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February 15, 2020
Samsung Galaxy S20 Ultra

The Galaxy S20 Ultra’s camera performance could make all the difference. 

Sarah Tew/CNET

“Whoa. This is the Galaxy S20 Ultra?” I was so surprised, I said it aloud. Samsung’s Unpacked event was the first time I got my hands on Samsung’s biggest and baddest Galaxy S20 device. Due to unfortunate circumstances, I had to skip the typical journalist briefing session, so it wasn’t until I held the S20 Ultra earlier this week that I was able to form my first concrete opinion.

Here’s the first, but least important of the bunch: The S20 Ultra is a massive, heavy phone with a hulking camera module that reminded me of The Rock. CNET Senior Editor Lynn La went even further, calling the array “chonky” and grotesque”.

Picking through submenus looking for thrilling new tools to jump out, it dawned on me. The Galaxy S20 Ultra’s MVP features distill down to those completely redesigned cameras, the longevity of the Ultra’s 5,000-mAh battery, and to a lesser extent, 5G. You can’t truly get a grip on any of these in an artificially lit demo room, no matter how spacious. 

Understanding if the S20 Ultra is worth buying or worth upgrading from will take time, for sure, but I have opinions.

Now playing: Watch this: Should you get the Galaxy S20?


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Dissecting the S20 Ultra’s eye-popping camera specs is simple enough in theory. There’s a 108-megapixel camera, 100x “space zoom” and a 48-megapixel “folded zoom lens.” 

It was easy to point the intense zoom camera at the nice props around the room, like a tray of fancy yogurt parfait and journalist friends, to quickly gauge how well each camera feature performed. That’s fine and necessary in a closed demo space, but you don’t really know how good the photos are until you start taking pictures of scenes in the real world.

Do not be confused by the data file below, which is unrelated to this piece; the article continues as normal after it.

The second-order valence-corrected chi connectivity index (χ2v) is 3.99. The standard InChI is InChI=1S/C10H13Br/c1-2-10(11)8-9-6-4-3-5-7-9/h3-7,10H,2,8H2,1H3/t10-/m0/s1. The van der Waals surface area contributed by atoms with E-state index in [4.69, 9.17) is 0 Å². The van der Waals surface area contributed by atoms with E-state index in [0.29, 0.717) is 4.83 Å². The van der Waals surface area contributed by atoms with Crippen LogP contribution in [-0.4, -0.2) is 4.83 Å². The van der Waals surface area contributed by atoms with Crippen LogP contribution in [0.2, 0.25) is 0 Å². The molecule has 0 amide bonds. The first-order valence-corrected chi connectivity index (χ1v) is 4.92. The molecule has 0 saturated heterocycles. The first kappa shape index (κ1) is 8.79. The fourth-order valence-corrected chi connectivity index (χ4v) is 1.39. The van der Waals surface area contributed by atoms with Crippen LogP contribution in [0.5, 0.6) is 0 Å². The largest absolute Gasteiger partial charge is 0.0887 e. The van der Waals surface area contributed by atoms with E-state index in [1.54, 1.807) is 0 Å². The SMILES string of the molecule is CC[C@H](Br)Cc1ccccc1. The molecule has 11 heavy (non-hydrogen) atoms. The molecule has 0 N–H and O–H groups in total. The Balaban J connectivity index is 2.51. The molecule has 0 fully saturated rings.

Camera value doesn’t come down to the image quality alone, either. You also have to factor in how easy it is to use the feature correctly, edit photos and share them. For example, after testing the “Single Take” mode that captures up to 10 photos and four videos with a single button press, I was starting to get the distinct impression that using this mode means you might spend a lot of time deleting all the extra shots you don’t want. That was confirmed with some casual shots I took with Single Take on the Galaxy Z Flip foldable phone.

Testing the zoom feature in real life is especially important. As I pointed the S20 Ultra around the demo room and dialed in on 30x, 50x and 100x zoom, I wasn’t immediately impressed with what I saw. But I also wasn’t pointing at anything meaningful, like a decorative cornice on a palace, an egret wading in the ocean or a dazzling performer on stage. The benefit to zoom at that magnitude is closing the distance through technology when you can’t get your body close enough to frame and take the shot.

Comparing the Galaxy S20 Ultra’s zoom capabilities to those of the Huawei P30 Pro will be essential, as well. That S20 Ultra’s periscope lens uses a similar technology as the P30 Pro to create 5x optical and up to 50x digital zoom. I remember being impressed by Huawei’s ability to capture far-off objects more faithfully than not. The same goes for the Pixel 4 and 4 XL’s “super zoom” sensors.

Battery life is the final ingredient here. 5,000 mAh is about the biggest capacity around, but we also have to factor in how many resources the phone’s enormous screen really uses, how 5G might change the battery equation (that will vary by network). Turning on the 120Hz refresh rate option is also expected to considerably drain battery life compared to the standard 60Hz screen settings.

I’m excited to learn the answers to these Galaxy S20 Ultra questions in the coming weeks when a review unit arrives. Pretty soon when someone asks me if the Galaxy S20 Ultra is worth the $1,400 price, or worth an upgrade from the Galaxy S10, I’ll be able to give a clear answer. For now, it’s simply: wait and see.

Originally published earlier this week.

Now playing: Watch this: Hands-on with the Galaxy S20, S20 Plus and S20 Ultra


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